And when she read about my diagnosis, she sent me a care package of fun goodies, including THEEEEE most amazing earrings that took me right back to 1983 (not that I’d want to BE 13 again, but the part of my psyche that still remembers that part of my life was utterly SQUEEEEEEE).

In addition to the fun gifts, she sent me a message (the one I mentioned a million paragraphs ago, before all the digressions), saying she’d like to nominate me to be part of the Bra Couture KC event. She attended the event as the guest of one of last year’s models, and really enjoyed it. So she sent a kind, way-too-complimentary email to the event organizer to offer up my name (after getting my permission, of course).

So here I am, a couple of months later, having just met an amazing group of people who are going to hit the runway along with me, wearing a specially-designed “creation.” (They don’t really call them bras, because (a) sometimes they’re corsets or some other type of garment, and (b) there are now men who participate in the event, and so far I don’t believe any of them has chosen to wear a bra. Plus, whereas the fundraising event used to benefit underinsured/uninsured patients with breast cancer, it’s now been expanded to include patients with all types of cancer. And while breast cancer does not preclude men, expanding the scope to different cancers certainly includes a lot more of them.)

I’m also given to understand next year’s event will be different from past events in a number of other ways. For one thing, we were told at the kick-off meeting that in the past, designers would do their thing and design the bras, then deliver them, and THEN each model would be matched with a bra—er, creation. THIS year, however, each model will be matched with a DESIGNER, and partner with that person on the creation.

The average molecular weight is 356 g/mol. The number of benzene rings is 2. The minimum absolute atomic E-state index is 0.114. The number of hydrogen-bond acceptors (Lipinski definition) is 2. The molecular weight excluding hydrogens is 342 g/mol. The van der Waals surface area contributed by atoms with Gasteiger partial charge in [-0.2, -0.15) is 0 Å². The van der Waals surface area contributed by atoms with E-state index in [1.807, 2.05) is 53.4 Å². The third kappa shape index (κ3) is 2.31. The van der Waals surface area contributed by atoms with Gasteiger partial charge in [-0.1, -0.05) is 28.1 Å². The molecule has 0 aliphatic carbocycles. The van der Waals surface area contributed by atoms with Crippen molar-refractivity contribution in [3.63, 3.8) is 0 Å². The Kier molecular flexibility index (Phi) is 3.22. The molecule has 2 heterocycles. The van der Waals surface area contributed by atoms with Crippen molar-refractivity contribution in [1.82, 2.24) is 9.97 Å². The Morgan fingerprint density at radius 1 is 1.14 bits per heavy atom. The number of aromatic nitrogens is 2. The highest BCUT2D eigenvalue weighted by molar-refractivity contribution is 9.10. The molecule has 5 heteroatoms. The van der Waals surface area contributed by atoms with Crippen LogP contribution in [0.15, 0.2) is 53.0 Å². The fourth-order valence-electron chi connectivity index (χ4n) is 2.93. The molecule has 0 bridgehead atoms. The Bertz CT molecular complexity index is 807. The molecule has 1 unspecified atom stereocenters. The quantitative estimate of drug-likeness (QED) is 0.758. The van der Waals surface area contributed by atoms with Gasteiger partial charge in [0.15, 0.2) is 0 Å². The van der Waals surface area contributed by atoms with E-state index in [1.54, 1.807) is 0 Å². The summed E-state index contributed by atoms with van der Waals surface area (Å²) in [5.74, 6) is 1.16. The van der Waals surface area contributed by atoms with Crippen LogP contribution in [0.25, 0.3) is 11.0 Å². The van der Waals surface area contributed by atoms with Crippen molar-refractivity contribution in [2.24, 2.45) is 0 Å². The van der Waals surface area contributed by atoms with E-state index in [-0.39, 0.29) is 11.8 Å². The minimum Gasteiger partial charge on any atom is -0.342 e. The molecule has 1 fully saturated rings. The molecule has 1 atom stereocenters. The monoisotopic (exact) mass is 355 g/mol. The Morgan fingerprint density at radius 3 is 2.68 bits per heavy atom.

And they want us to think outside the box.

Which, honestly, should be NO problem for my fellow models. At the meeting, we went around the room and told our stories, and mine was BORING, y’all, compared to what some—nay, MOST—of these people have survived! By the end of the meeting, I had SO MANY questions about all of their fascinating lives and experiences, but we’d already run an hour longer than we were supposed to, so I’ll have to save most of them for later. A few of these people have gone on to create their own foundations to raise awareness and money to help other people going through the same thing . . . and all I’m raising is this lousy blog. But I digress.

Point is, my box-busting thinking starts NOW (I will meet my designer next month), so if you have ideas, share them. Otherwise, you KNOW I’m going with skulls (which could send the wrong message about cancer . . . ).

As always, I love you for being here, and for sticking it out this long, both with ME, and this blog post.

You’re a superstar. Yes, that’s what you are—you know it!